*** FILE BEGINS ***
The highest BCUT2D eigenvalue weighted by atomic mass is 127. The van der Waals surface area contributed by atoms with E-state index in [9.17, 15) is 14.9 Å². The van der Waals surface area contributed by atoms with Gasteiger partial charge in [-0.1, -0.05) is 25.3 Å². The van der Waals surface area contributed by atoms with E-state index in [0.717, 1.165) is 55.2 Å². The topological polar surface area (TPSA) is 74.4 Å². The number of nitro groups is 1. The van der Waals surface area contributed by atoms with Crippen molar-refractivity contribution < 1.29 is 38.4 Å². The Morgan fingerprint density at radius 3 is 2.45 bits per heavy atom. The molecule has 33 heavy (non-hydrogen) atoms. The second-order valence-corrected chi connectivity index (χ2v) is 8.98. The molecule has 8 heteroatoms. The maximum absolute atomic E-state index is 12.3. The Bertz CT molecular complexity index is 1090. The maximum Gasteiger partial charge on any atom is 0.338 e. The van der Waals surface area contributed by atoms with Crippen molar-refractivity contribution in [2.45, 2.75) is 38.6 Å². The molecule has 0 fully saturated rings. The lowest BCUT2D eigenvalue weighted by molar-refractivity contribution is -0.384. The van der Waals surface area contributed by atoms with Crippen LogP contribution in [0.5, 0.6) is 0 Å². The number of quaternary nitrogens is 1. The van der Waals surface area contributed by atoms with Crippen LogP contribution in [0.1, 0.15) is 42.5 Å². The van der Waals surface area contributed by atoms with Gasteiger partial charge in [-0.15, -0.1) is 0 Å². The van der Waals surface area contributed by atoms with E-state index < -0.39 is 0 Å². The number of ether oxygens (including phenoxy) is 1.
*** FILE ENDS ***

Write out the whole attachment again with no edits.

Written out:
The highest BCUT2D eigenvalue weighted by atomic mass is 127. The van der Waals surface area contributed by atoms with E-state index in [9.17, 15) is 14.9 Å². The van der Waals surface area contributed by atoms with Gasteiger partial charge in [-0.1, -0.05) is 25.3 Å². The van der Waals surface area contributed by atoms with E-state index in [0.717, 1.165) is 55.2 Å². The topological polar surface area (TPSA) is 74.4 Å². The number of nitro groups is 1. The van der Waals surface area contributed by atoms with Crippen molar-refractivity contribution < 1.29 is 38.4 Å². The Morgan fingerprint density at radius 3 is 2.45 bits per heavy atom. The molecule has 33 heavy (non-hydrogen) atoms. The second-order valence-corrected chi connectivity index (χ2v) is 8.98. The molecule has 8 heteroatoms. The maximum absolute atomic E-state index is 12.3. The Bertz CT molecular complexity index is 1090. The maximum Gasteiger partial charge on any atom is 0.338 e. The van der Waals surface area contributed by atoms with Crippen molar-refractivity contribution in [2.45, 2.75) is 38.6 Å². The molecule has 0 fully saturated rings. The lowest BCUT2D eigenvalue weighted by molar-refractivity contribution is -0.384. The van der Waals surface area contributed by atoms with Crippen LogP contribution in [0.5, 0.6) is 0 Å². The number of quaternary nitrogens is 1. The van der Waals surface area contributed by atoms with Crippen LogP contribution in [0.1, 0.15) is 42.5 Å². The van der Waals surface area contributed by atoms with Gasteiger partial charge in [-0.15, -0.1) is 0 Å². The van der Waals surface area contributed by atoms with E-state index < -0.39 is 0 Å². The number of ether oxygens (including phenoxy) is 1.